The discovery of Phosphine in the cloud decks of Venus isn’t a direct indication of micro-organic life, but it is beyond argument that the find is one strong bio-signature. A biomarker that will long be a drive to compel optimistic astrobiologists to continue their search for possible life beyond our planet earth.
Great scientists have for years looked to Mars as our best bet for finding life in the solar system. A lot of effort has been put into developing orbiters, landers, and the two robotic rovers namely, Spirit and Opportunity, both sent to scan the dried-out surface of Mars for a sign of life.
However, the detection of Phosphine in the atmosphere of Venus is a game-changer because it is largely considered a bio-signature or marker due to how it is a molecule strongly associated with the chemistry of life that has few non-life methods of production.
This groundbreaking find was announced early this week, on the September 14 in a paper published in Nature Astronomy by Astronomer Jane Greaves at Cardiff University, and an international team of scientists using two observatories: The James Clerk Maxwell Telescope (JCMT) located in Hawaii and the Atacama Large Millimeter Array (ALMA) in Chile.
This find stands to prove that there could be a sign of life in the Venusian cloud decks even though the surface of the planet is purely inhabitable. Largely due to factors such as; surface pressures believed to be up to about a hundred times greater than those on Earth, an atmosphere covered in extreme carbon dioxide and temperatures of around 464 °C strong enough to melt the heavy metal, Lead.
It is worth mentioning at a time like this, that the claim of life in the Venusian cloud decks isn’t a new case at all. Scientists and even fiction writers have long speculated or proposed a hypothesis of possible microbial life floating in the atmosphere of Venus. Now that such a detection has been made with careful precision, the find stands out as one piece of evidence in support of that hypothesis.
However, In the paper explaining the find, Jane Greaves and her team of scientists explained that even though this discovery might stir excitement, it is prudent not to be hasty in drawing conclusions about its implications. Mainly because the presence of Phosphine in Venusian clouds does not directly mean biological life! Simply because even though Phosphine can be indeed produced by life, it can also be produced by non-living things such as Geochemistry or Photochemistry.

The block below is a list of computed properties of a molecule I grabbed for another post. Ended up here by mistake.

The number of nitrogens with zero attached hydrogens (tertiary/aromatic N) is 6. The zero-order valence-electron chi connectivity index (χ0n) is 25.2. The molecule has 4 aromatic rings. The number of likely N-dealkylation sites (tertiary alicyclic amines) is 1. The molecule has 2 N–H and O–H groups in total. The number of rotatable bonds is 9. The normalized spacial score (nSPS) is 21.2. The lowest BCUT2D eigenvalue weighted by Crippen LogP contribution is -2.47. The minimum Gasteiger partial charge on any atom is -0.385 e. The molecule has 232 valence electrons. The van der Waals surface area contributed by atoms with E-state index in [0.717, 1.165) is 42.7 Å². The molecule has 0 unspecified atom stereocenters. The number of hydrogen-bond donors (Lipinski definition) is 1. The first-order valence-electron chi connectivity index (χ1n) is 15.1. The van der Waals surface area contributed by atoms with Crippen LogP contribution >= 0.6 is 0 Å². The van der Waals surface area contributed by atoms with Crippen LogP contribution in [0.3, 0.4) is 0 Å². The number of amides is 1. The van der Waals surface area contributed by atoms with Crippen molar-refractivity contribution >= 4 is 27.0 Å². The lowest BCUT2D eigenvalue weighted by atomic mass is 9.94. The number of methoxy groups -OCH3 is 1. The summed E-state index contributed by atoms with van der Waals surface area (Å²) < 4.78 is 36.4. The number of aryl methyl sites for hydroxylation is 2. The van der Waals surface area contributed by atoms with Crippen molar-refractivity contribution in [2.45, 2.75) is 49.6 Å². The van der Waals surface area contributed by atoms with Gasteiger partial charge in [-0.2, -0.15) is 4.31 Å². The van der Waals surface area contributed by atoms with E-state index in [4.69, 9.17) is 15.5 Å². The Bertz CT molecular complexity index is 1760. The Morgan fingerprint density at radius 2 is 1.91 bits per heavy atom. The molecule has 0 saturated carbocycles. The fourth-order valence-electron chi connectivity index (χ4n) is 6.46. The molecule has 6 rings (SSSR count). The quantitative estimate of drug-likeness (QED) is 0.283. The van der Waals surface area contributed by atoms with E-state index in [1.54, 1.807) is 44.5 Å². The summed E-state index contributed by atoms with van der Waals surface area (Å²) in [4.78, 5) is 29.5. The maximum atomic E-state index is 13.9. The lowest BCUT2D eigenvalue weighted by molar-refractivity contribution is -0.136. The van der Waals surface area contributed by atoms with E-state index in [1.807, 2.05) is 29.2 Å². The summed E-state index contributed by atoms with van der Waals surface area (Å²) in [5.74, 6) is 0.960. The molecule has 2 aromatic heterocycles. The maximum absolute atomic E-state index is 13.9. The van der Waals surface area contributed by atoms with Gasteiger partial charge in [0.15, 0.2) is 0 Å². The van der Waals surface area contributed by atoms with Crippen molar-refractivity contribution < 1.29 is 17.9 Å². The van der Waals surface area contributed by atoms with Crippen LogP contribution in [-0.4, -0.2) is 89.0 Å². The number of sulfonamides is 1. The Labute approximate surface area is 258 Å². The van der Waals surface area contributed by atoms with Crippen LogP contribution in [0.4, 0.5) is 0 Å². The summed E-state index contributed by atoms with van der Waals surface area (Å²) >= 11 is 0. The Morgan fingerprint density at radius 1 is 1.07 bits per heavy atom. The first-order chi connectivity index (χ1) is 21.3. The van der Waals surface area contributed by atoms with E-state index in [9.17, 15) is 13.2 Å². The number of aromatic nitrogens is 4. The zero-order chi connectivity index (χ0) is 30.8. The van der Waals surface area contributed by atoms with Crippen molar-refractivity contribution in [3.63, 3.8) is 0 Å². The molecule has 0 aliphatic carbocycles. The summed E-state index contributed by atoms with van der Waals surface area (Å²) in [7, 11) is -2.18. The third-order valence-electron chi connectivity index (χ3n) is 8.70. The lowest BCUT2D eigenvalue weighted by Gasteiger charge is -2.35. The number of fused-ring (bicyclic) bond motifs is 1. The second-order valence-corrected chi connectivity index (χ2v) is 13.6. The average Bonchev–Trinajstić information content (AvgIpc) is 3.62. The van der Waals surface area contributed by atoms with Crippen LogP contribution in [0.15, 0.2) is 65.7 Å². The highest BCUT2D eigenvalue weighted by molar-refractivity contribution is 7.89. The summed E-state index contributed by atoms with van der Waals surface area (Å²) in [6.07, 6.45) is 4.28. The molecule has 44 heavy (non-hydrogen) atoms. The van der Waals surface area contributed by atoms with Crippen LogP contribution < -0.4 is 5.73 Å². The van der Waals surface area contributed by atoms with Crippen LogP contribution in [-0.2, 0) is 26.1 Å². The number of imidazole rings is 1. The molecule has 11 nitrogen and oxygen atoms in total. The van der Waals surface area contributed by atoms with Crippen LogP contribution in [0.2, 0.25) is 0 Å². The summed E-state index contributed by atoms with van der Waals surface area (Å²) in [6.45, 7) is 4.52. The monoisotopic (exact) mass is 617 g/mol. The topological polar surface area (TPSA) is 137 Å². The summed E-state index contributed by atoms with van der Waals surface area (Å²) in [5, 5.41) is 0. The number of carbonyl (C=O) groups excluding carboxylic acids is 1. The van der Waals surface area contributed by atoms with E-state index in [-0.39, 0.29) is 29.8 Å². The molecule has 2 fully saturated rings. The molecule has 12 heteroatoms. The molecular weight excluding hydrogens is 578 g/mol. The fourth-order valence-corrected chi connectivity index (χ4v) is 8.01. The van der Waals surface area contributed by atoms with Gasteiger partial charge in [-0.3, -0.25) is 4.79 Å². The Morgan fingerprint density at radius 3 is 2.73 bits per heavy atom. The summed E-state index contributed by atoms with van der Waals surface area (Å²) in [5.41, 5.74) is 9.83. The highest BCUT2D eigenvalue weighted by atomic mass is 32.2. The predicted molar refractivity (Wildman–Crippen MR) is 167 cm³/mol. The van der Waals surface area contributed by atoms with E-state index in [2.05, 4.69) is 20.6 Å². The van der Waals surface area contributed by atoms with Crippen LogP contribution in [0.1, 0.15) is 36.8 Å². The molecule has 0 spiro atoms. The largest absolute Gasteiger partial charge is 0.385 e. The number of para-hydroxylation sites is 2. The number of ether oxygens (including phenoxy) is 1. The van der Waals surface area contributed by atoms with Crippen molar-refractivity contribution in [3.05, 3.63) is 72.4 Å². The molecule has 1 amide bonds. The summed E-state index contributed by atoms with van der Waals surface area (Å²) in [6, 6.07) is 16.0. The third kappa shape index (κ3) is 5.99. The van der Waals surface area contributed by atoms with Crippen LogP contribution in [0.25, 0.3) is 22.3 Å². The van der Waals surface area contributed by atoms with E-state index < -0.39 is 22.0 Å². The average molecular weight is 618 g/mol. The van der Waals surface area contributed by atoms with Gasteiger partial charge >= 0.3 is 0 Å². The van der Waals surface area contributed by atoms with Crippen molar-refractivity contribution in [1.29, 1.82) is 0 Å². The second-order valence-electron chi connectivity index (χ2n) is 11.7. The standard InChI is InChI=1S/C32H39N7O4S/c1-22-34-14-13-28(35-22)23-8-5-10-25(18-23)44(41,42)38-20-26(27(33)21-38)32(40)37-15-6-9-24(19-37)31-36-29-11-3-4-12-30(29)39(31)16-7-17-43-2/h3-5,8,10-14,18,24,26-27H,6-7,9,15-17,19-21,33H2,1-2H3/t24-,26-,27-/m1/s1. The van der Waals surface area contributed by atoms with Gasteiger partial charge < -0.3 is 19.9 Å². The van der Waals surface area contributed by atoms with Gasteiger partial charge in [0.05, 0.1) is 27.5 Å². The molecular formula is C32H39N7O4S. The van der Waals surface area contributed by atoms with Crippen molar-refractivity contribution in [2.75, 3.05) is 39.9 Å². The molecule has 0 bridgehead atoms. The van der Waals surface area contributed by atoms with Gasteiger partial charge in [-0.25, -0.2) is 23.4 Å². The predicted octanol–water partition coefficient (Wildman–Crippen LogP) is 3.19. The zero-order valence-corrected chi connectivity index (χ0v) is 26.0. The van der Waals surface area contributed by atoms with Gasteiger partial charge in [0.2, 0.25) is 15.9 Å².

It is for this reason that Jane Greaves and her team further explained that the presence of Phosphine is still unexplained even after an exhaustive study of steady-state chemistry and photochemical pathways, with no currently known abiotic production routes in Venus’s atmosphere, clouds, surface, and subsurface, or from lightning, volcanic or meteoric delivery.
The paper concluded by stating that any detectable Phosphine found in the atmosphere of a rocky planet is a promising sign of life and showed that the biological production of such a chemical is favoured by cool, acidic conditions. So even though it might seem some kind of microbes are reacting on Phosphorus and breaking it down to Phosphine in the cloud decks of Venus, it is not yet certifiably strong to conclude the existence of such microbes.
However, on one extreme, it is somewhat understandable for some scientists to speculate that if only we could succeed in designing Venus rovers or probes that could survive the planets extreme volcanic surface, (an attempt that only the Soviets tried with little success), chances are that we might discover microbes that have evolved a capacity to survive such conditions. Microbes of organisms like Extremophiles, known to survive some of the most hush and extreme conditions on Earth.
Regardless, with this find, the search for life beyond our solar system has just been fueled up! And even though the prospect of finding life elsewhere in the universe makes some uneasy, such a discovery would change the whole course of humanity because man would eventually come to see that he might just not be alone in the infinite grandiose Cosmos!
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7 months ago